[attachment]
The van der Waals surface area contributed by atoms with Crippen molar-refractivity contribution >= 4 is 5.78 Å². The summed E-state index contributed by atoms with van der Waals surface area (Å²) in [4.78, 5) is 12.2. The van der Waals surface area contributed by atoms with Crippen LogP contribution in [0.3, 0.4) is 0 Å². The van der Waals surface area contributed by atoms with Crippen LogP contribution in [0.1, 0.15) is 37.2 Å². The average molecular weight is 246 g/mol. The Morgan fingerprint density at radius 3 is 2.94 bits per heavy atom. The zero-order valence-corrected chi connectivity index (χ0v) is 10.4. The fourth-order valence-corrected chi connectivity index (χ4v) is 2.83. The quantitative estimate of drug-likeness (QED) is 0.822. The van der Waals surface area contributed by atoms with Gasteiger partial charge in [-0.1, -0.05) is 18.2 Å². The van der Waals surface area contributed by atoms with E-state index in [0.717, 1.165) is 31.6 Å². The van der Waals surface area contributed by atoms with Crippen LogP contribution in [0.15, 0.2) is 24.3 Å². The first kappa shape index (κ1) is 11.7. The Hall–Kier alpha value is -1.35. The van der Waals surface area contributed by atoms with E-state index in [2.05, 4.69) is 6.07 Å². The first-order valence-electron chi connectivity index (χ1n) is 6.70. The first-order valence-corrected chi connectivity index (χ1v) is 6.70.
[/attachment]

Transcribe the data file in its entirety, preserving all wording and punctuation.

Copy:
The van der Waals surface area contributed by atoms with Crippen molar-refractivity contribution >= 4 is 5.78 Å². The summed E-state index contributed by atoms with van der Waals surface area (Å²) in [4.78, 5) is 12.2. The van der Waals surface area contributed by atoms with Crippen LogP contribution in [0.3, 0.4) is 0 Å². The van der Waals surface area contributed by atoms with Crippen LogP contribution in [0.1, 0.15) is 37.2 Å². The average molecular weight is 246 g/mol. The Morgan fingerprint density at radius 3 is 2.94 bits per heavy atom. The zero-order valence-corrected chi connectivity index (χ0v) is 10.4. The fourth-order valence-corrected chi connectivity index (χ4v) is 2.83. The quantitative estimate of drug-likeness (QED) is 0.822. The van der Waals surface area contributed by atoms with Gasteiger partial charge in [-0.1, -0.05) is 18.2 Å². The van der Waals surface area contributed by atoms with E-state index in [0.717, 1.165) is 31.6 Å². The van der Waals surface area contributed by atoms with Crippen LogP contribution in [0.15, 0.2) is 24.3 Å². The first kappa shape index (κ1) is 11.7. The Hall–Kier alpha value is -1.35. The van der Waals surface area contributed by atoms with E-state index in [2.05, 4.69) is 6.07 Å². The first-order valence-electron chi connectivity index (χ1n) is 6.70. The first-order valence-corrected chi connectivity index (χ1v) is 6.70.